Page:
China launches social media purge to silence critics of Shanghai lockdown: claims it’s ‘false information’

The Chinese Communist Party’s public security department recently filed criminal charges against “25 rumor mongers and imposed administrative sanctions on 48 others” for promoting allegedly fake online accounts of the Party’s anti-epidemic measures during the ongoing Chinese coronavirus lockdown in Shanghai. , reported the state. global times reported on Wednesday.

Local Communist Party authorities in Shanghai said on May 17 that they had identified 46 people who allegedly “spread the false information first” and “punished” them according to Chinese law along with two other people who allegedly shared the information.

Users of Chinese social media platforms such as WeChat have alleged online that Communist Party officials in Shanghai overstepped their authority in several cases over the past month by attempting to carry out the extreme “zero tolerance” policy of the central government towards the Chinese coronavirus epidemic in the city. . When Chinese Internet users highlighted their alleged mistakes, Communist Party authorities winced and subsequently launched a crackdown on the activity.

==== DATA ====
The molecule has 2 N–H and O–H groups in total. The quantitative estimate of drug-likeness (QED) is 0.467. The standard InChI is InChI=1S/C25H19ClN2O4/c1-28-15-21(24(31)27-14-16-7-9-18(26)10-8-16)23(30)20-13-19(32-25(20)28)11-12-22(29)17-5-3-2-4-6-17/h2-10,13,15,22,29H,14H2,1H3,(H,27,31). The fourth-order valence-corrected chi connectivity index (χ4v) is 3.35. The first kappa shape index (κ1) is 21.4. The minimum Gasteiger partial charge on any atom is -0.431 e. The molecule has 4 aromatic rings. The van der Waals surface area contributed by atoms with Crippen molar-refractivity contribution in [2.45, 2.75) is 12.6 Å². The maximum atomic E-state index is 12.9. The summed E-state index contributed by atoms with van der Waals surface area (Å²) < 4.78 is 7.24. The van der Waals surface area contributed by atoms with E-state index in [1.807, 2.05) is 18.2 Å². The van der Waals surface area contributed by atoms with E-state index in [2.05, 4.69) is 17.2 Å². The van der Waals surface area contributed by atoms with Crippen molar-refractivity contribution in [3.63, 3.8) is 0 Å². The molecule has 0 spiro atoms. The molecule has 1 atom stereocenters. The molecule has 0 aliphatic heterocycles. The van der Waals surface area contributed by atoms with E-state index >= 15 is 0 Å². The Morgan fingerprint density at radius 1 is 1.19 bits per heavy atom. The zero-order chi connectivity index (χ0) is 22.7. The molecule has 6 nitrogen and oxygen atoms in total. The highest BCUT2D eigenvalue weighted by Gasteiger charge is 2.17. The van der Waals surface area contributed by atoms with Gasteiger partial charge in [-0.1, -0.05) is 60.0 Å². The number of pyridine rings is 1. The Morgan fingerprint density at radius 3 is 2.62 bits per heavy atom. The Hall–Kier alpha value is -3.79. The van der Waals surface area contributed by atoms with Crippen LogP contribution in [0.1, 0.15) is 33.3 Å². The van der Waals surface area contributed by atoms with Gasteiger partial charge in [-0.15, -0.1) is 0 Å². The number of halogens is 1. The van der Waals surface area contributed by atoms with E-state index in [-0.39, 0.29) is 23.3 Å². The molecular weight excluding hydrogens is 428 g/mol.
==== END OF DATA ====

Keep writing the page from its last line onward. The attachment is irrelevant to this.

The global times detailed a handful of accusations that have apparently landed some Chinese “netizens,” meaning Internet users, in trouble with the Communist Party in recent weeks, writing:

After receiving reports from netizens and checking, the rumors circulating on social media say that ‘French passports and residence cards were confiscated at the airport’, ‘the dismissal of an official in Huangpu district is related to his agreement with residents’ nucleic acid screening’, and ‘the express delivery from Jingdong from all over the country to Shanghai has been suspended’ are false information, local authorities said.

The Communist Party first launched an investigation into the disturbing online chatter on April 8, three days after Shanghai’s more than 25 million residents were forced to observe stay-at-home orders in a bid to contain the latest epidemic of the Chinese coronavirus in the city. . Shanghai’s total lockdown remained in place for the 43rd day in a row on May 18, although city officials said they plan to start easing the movement restriction on June 1.

The ongoing outbreak of the Chinese coronavirus in Shanghai, while reportedly abating, evokes a national resurgence of the disease across China. Millions of Beijing residents have been subjected to various degrees of movement restrictions since at least April 28, when the Associated Press reported that “residents of two housing complexes in Beijing’s Chaoyang district were ordered to stay inside and some clinics and businesses closed.”

The “zero tolerance” policy toward Chinese coronavirus outbreaks observed by China’s ruling Communist Party has seen Party officials shut down overseas residential compounds without notice in both Shanghai and Beijing over the past month.

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